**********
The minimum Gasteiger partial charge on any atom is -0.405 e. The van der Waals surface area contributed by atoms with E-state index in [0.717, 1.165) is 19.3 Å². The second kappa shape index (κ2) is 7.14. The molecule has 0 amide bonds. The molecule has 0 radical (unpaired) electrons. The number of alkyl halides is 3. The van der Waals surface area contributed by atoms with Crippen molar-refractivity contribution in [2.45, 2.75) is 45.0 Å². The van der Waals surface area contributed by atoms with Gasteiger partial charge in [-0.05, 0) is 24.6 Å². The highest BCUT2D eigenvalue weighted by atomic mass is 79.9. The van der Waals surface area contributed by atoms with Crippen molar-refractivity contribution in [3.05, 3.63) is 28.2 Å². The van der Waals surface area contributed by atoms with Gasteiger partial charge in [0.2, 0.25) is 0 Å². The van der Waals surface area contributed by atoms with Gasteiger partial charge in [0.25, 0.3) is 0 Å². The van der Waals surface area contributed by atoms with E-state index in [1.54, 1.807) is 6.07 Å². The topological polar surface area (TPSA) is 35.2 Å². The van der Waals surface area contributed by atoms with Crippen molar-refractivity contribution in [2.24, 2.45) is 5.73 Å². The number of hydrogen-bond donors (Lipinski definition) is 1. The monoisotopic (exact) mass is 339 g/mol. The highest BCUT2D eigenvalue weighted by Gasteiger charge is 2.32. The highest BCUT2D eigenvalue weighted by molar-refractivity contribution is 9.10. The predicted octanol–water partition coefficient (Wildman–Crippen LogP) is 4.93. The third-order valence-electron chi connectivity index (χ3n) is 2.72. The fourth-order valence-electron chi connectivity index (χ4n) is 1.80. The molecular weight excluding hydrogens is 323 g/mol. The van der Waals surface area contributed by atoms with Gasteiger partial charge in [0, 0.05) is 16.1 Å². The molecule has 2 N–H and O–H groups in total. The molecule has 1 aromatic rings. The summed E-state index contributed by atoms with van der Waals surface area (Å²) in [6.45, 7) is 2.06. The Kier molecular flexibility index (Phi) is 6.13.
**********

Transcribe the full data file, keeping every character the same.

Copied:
The minimum Gasteiger partial charge on any atom is -0.405 e. The van der Waals surface area contributed by atoms with E-state index in [0.717, 1.165) is 19.3 Å². The second kappa shape index (κ2) is 7.14. The molecule has 0 amide bonds. The molecule has 0 radical (unpaired) electrons. The number of alkyl halides is 3. The van der Waals surface area contributed by atoms with Crippen molar-refractivity contribution in [2.45, 2.75) is 45.0 Å². The van der Waals surface area contributed by atoms with Gasteiger partial charge in [-0.05, 0) is 24.6 Å². The highest BCUT2D eigenvalue weighted by atomic mass is 79.9. The van der Waals surface area contributed by atoms with Crippen molar-refractivity contribution in [3.05, 3.63) is 28.2 Å². The van der Waals surface area contributed by atoms with Gasteiger partial charge in [0.2, 0.25) is 0 Å². The van der Waals surface area contributed by atoms with Gasteiger partial charge in [0.25, 0.3) is 0 Å². The van der Waals surface area contributed by atoms with E-state index in [1.54, 1.807) is 6.07 Å². The topological polar surface area (TPSA) is 35.2 Å². The van der Waals surface area contributed by atoms with Crippen molar-refractivity contribution in [2.24, 2.45) is 5.73 Å². The number of hydrogen-bond donors (Lipinski definition) is 1. The monoisotopic (exact) mass is 339 g/mol. The highest BCUT2D eigenvalue weighted by Gasteiger charge is 2.32. The highest BCUT2D eigenvalue weighted by molar-refractivity contribution is 9.10. The predicted octanol–water partition coefficient (Wildman–Crippen LogP) is 4.93. The third-order valence-electron chi connectivity index (χ3n) is 2.72. The fourth-order valence-electron chi connectivity index (χ4n) is 1.80. The molecular weight excluding hydrogens is 323 g/mol. The van der Waals surface area contributed by atoms with Gasteiger partial charge in [0, 0.05) is 16.1 Å². The molecule has 2 N–H and O–H groups in total. The molecule has 1 aromatic rings. The summed E-state index contributed by atoms with van der Waals surface area (Å²) in [6.45, 7) is 2.06. The Kier molecular flexibility index (Phi) is 6.13.